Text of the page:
Apple had announced that it was going to abandon Mobile Me and price iCloud at the amazing price of $0.00, but will iCloud’s free price come with some hidden and implicit costs? The service is being promoted beyond the calendar, contact, and email synchronization as the consumerization of push email when Mobile Me initially debuted. Apple said in its WWDC keynote that iCloud will store all your app purchases–so you can go in and see what you’ve bought and easily re-install at a later date–as well as documents, photos, and other content in the cloud. However, by integrating iCloud with iTunes app purchases, will users who share a common iTunes ID to download app in their family have to now own separate copies of apps on each device?
Currently, before iCloud, families who have multiple iOS devices can share the same iTunes ID to purchase music, movies, TV shows, books, apps, and podcasts on iTunes. This means that if I bought my favorite GPS–Navigon–app, I can potentially share it with my girlfriend or brother if we share the same iTunes login, which is linked to my credit card–anything I buy, these people can download on their devices as it would show the devices tied to my iTunes.
Enter iCloud. As Apple makes iOS devices more personalized, it appears that iCloud’s free price tag may come with some hidden costs. Rather than associating content and purchases with a general iTunes ID, tying iTunes and iCloud together may create some hidden costs, especially with the streamlined cloud synchronization. As users try to sort out the automatic synchronization of more personal content, like photos and documents, so that not everyone who has access to your Apple iTunes ID will have access to those personal content, iCloud may also have the side effect of separating app purchases so that only devices owned and managed by the Apple ID owner would get the apps.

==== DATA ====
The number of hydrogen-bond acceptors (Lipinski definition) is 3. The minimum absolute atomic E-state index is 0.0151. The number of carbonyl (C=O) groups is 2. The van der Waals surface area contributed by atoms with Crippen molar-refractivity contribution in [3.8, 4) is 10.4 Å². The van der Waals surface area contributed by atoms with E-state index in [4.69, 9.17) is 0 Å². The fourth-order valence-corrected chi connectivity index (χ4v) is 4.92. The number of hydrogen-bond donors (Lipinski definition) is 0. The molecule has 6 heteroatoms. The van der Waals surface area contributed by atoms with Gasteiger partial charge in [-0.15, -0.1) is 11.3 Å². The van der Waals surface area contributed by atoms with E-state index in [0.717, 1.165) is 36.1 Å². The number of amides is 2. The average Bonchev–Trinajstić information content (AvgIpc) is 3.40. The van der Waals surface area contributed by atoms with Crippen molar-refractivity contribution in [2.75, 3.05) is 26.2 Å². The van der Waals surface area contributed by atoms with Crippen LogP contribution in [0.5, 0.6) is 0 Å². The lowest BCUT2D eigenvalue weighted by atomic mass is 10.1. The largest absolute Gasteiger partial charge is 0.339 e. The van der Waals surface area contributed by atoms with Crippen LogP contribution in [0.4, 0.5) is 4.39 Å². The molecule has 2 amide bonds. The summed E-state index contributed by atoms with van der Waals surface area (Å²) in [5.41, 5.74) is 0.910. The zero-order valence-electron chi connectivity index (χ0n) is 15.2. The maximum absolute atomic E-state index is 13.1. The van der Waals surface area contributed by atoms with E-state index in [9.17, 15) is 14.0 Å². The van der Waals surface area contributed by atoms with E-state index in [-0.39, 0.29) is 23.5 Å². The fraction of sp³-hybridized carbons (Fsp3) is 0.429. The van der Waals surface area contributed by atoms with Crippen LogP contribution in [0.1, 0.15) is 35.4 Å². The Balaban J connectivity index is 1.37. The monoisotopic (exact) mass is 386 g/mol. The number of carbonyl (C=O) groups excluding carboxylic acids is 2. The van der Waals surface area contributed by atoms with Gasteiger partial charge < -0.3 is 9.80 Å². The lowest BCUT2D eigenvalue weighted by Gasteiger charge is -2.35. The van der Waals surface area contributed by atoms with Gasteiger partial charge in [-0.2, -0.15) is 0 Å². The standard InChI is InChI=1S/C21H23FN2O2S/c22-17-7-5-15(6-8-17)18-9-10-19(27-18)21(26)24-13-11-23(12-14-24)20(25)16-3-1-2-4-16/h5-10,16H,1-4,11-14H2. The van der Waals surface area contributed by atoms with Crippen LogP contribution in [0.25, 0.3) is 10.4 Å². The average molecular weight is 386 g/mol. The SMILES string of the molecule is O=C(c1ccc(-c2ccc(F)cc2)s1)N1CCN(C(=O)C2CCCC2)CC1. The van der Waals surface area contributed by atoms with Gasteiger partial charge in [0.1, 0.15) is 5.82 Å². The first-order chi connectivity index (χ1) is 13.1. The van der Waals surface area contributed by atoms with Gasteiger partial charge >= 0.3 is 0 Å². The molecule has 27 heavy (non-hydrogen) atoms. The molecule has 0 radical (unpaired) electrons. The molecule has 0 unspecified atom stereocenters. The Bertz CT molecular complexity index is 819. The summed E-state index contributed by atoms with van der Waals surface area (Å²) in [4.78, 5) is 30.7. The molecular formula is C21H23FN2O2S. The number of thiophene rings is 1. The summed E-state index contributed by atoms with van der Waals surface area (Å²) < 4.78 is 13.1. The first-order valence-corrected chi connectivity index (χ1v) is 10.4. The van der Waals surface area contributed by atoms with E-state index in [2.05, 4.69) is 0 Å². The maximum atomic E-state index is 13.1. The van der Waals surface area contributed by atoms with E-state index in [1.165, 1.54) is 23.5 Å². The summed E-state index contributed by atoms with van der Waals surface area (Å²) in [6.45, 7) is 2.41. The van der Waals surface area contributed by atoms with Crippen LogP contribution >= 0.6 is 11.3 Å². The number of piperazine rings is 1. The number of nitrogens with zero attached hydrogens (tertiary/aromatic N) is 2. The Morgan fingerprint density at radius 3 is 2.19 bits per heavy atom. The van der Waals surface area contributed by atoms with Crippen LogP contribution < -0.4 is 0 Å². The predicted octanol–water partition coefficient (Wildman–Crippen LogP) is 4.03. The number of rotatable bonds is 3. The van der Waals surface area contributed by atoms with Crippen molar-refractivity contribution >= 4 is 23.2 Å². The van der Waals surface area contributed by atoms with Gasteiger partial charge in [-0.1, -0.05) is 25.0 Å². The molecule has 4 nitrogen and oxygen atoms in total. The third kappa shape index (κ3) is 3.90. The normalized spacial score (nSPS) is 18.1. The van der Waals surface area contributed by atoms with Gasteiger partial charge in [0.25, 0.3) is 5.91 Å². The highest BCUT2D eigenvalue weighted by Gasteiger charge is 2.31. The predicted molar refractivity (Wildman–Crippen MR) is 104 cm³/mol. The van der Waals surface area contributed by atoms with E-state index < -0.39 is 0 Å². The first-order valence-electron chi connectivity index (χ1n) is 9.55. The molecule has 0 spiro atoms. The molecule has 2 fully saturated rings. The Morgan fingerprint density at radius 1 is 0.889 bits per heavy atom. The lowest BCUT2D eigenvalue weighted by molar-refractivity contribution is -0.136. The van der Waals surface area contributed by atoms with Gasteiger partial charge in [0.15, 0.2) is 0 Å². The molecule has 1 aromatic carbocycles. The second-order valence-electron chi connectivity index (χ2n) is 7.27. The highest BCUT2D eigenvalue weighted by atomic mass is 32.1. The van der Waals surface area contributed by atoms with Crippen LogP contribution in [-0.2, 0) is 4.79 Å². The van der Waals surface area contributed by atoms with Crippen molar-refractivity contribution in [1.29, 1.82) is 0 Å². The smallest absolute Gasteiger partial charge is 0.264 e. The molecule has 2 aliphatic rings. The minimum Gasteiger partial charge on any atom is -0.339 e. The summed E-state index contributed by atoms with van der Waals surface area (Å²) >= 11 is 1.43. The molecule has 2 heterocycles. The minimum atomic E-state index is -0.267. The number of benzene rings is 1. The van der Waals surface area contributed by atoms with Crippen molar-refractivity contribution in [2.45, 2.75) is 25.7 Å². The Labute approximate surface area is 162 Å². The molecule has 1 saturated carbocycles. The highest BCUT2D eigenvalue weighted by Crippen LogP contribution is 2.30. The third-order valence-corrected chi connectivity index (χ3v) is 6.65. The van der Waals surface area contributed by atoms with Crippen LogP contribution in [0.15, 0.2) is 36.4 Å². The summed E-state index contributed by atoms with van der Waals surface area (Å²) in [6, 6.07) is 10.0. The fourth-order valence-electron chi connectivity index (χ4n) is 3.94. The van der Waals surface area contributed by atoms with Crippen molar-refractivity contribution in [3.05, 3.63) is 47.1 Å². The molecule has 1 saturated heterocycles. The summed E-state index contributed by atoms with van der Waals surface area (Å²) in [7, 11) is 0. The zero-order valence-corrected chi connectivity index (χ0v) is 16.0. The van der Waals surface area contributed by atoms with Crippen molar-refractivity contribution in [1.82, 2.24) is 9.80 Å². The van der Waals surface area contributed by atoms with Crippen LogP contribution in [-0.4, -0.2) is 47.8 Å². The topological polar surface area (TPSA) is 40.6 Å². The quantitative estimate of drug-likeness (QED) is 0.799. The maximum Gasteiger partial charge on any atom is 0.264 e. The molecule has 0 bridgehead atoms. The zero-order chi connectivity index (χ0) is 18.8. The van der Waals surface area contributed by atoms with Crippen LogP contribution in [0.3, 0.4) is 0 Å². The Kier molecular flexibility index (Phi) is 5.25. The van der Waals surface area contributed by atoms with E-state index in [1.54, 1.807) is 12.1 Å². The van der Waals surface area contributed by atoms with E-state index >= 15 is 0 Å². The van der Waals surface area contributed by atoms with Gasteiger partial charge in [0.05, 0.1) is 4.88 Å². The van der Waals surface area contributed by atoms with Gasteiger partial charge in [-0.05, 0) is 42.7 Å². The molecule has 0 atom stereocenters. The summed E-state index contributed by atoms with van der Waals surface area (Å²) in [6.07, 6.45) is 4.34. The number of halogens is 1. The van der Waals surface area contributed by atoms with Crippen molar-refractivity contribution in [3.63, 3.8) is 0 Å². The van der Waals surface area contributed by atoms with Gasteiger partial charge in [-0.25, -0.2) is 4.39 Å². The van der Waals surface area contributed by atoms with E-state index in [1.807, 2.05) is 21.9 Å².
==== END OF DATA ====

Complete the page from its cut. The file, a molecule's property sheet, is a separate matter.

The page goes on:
That means that if I may not want my brother to have access to my documents or pictures, I’d have to divorce him from my iTunes ID.
This notion may help Apple spur more sales of apps and users would have to purchase apps for every individual member of the family, rather than sharing the same login as iCloud and iTunes become more personal in nature.
If this does happen, I can see the potential need for profiles and switching in the future on devices, kind of like having separate log-ins on the PC. While the smartphone is personal, the iPad is still more of a family device akin to a family PC. In that sense, it is shared between various members of the same household in the living room, and users may want to log in under their own ID to access their own personalized content.
The other thing that we’re seeing potentially with iCloud is that it’s moving iTunes purchases towards the Google model. On Android, as purchases are tied in with a user’s Google mail account, sharing one’s Gmail account and password to share app purchases may not be so wise, so in the case of Android, every individual user buys individual licenses for apps, rather than share it on the same ID for family use as is the case with App Store purchases on iOS currently.
We’ll probably know more for the future, but the personalized nature of iCloud right now raises some eyebrows if free will actually cost a hefty sum down the road as family of users will now need to purchase individual licenses rather than pool their purchases.
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